Above: Googling, Christopher Hauck (Atlanta, GA)

KY7 Artist Perspective - Catherine Forster

Reflections on "Golden Oldies", my piece in the Biennial.

"I have always been interested in observation, exposure, and cause and effect. My first format for exploration was through a microscope as a microbiologist. I began my artistic practice as a painter, which influences my current work in media arts. I choose to work in new media, because of its assessability and presentness. In addition, I find the third eye (camera lens) a very compelling observational tool.

"Golden Oldies” is painterly in a formal context and enacts a social commentary. "Golden Oldies" is a response to media overload and "group" orchestrated experience. The iPOD is the primary "personal medium" in use today, young people particularly, use the iPOD to separate themselves: becoming one within their universe by plugging in to their iPOD, and plugging everything else off. The piece is a humorous take-off on this hypnotic entreat.

Music is generally considered the most powerful conduit for movement and emotional suggestion. In “Golden Oldies”, light and movement are used to create 4 "visual scores". I wanted to create a visual counterpart to music, which would operate much like music on an iPOD. The installation includes 4 iPODs; each iPOD plays a silent video inspired by a pop hit from the mid sixties - early seventies: "Tiny Bubbles" (Don Ho, 1966), 'Under the Boardwalk" (Drifters, 1964), "Spinning Wheel" (Blood Sweat and Tears, 1969), and "Starry Starry Night" (Don McLean, 1971). All piece have an international appeal; they are global Karaoke hits. The pieces are the length of their title song and loop like a repeat setting on the iPOD.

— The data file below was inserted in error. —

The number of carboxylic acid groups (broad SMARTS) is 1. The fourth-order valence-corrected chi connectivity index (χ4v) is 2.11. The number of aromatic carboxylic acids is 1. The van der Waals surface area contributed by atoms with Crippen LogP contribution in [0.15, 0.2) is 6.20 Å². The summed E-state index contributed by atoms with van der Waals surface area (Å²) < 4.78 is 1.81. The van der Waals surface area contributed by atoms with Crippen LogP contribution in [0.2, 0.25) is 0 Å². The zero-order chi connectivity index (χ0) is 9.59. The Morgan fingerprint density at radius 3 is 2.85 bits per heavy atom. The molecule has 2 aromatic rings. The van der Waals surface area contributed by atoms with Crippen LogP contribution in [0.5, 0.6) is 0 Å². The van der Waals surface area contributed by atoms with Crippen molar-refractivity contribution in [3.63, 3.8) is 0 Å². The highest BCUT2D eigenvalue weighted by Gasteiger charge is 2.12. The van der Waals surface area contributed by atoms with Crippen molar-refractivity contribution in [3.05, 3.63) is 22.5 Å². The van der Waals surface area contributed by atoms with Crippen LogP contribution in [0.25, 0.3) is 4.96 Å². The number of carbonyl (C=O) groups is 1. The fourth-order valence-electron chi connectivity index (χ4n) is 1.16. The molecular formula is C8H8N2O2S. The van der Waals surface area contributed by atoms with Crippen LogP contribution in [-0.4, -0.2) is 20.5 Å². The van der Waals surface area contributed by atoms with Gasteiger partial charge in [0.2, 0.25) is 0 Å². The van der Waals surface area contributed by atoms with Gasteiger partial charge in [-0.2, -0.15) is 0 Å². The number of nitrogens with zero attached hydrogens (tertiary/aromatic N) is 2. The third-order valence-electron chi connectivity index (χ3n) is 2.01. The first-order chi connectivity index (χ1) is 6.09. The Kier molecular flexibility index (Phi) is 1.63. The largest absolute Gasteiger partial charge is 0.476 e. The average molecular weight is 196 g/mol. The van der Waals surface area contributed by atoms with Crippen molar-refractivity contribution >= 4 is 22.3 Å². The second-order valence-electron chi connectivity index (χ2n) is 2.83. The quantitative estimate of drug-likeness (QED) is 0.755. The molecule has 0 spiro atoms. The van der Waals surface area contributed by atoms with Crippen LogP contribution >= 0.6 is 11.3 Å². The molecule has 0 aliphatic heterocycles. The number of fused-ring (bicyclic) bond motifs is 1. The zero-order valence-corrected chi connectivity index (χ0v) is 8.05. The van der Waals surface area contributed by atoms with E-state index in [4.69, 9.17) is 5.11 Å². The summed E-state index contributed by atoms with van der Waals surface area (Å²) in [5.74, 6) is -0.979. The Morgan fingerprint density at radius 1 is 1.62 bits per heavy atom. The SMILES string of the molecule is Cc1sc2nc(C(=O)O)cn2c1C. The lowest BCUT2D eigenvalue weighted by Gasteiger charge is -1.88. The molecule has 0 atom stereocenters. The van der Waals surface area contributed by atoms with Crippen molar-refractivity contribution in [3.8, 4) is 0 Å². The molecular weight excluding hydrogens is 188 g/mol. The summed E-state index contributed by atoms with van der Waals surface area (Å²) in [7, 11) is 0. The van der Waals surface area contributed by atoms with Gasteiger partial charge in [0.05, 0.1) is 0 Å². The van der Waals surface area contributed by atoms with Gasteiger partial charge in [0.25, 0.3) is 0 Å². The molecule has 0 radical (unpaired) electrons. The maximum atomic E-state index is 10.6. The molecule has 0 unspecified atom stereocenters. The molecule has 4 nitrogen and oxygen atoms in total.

Golden Oldies is an on-going project, new videos will be added from the 60s-90s."

Catherine Forster

Images top to bottom: "Golden Oldies" Installation View and "Starry Starry Night" Screenshot, Catherine Forster (Crystal Lake, IL)

Monday, October 13, 2008

KY7 Artist Perspective - Don Ament

"It's been really cool over the past few days having my studio here at the Loudoun House. I've been able to watch Mike unpack and begin to install the work. This show is already blowing me away, it is so NOT your basic "stuff on walls and pedestals"! An early favorite is a very spiffy overstuffed Easy Chair, except, may I just say, you would have to be a VERY small person to fit in the thing. Mike is also installing several video projectors all over the building, I have no idea what the videos are going to be, but they will be projected HUGE onto some of the walls around here. Then there is the series of military tanks made out of candy, can't wait to read the artist statement on that.